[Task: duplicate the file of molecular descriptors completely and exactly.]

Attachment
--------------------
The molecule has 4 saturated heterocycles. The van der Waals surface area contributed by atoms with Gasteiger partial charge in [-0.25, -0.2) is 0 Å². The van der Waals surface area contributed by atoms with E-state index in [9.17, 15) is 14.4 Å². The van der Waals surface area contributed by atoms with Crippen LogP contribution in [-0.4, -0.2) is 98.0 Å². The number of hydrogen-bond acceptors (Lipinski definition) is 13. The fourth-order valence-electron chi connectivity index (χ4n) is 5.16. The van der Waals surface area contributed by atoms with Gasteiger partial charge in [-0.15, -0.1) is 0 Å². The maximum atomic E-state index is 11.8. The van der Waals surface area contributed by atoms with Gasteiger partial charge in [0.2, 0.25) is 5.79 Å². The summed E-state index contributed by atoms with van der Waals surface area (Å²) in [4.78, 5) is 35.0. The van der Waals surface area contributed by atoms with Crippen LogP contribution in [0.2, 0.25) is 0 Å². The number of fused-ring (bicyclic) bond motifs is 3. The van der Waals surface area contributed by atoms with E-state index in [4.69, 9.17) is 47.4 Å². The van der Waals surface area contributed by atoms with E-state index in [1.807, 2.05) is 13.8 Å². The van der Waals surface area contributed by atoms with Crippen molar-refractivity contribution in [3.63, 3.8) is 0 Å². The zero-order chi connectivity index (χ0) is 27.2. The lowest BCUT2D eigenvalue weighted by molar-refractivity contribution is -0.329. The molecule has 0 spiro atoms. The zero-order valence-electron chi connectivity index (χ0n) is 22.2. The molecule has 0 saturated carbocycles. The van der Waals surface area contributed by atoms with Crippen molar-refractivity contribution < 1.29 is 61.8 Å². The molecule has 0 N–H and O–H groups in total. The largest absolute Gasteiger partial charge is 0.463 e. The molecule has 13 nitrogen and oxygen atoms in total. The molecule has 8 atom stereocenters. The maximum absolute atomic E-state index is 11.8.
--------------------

The molecule has 4 saturated heterocycles. The van der Waals surface area contributed by atoms with Gasteiger partial charge in [-0.25, -0.2) is 0 Å². The van der Waals surface area contributed by atoms with E-state index in [9.17, 15) is 14.4 Å². The van der Waals surface area contributed by atoms with Crippen LogP contribution in [-0.4, -0.2) is 98.0 Å². The number of hydrogen-bond acceptors (Lipinski definition) is 13. The fourth-order valence-electron chi connectivity index (χ4n) is 5.16. The van der Waals surface area contributed by atoms with Gasteiger partial charge in [-0.15, -0.1) is 0 Å². The maximum atomic E-state index is 11.8. The van der Waals surface area contributed by atoms with Gasteiger partial charge in [0.2, 0.25) is 5.79 Å². The summed E-state index contributed by atoms with van der Waals surface area (Å²) in [4.78, 5) is 35.0. The van der Waals surface area contributed by atoms with Crippen LogP contribution in [0.2, 0.25) is 0 Å². The number of fused-ring (bicyclic) bond motifs is 3. The van der Waals surface area contributed by atoms with E-state index in [4.69, 9.17) is 47.4 Å². The van der Waals surface area contributed by atoms with E-state index in [1.807, 2.05) is 13.8 Å². The van der Waals surface area contributed by atoms with Crippen molar-refractivity contribution in [3.63, 3.8) is 0 Å². The zero-order chi connectivity index (χ0) is 27.2. The lowest BCUT2D eigenvalue weighted by molar-refractivity contribution is -0.329. The molecule has 0 spiro atoms. The zero-order valence-electron chi connectivity index (χ0n) is 22.2. The molecule has 0 saturated carbocycles. The van der Waals surface area contributed by atoms with Crippen molar-refractivity contribution < 1.29 is 61.8 Å². The molecule has 0 N–H and O–H groups in total. The largest absolute Gasteiger partial charge is 0.463 e. The molecule has 13 nitrogen and oxygen atoms in total. The molecule has 8 atom stereocenters. The maximum absolute atomic E-state index is 11.8.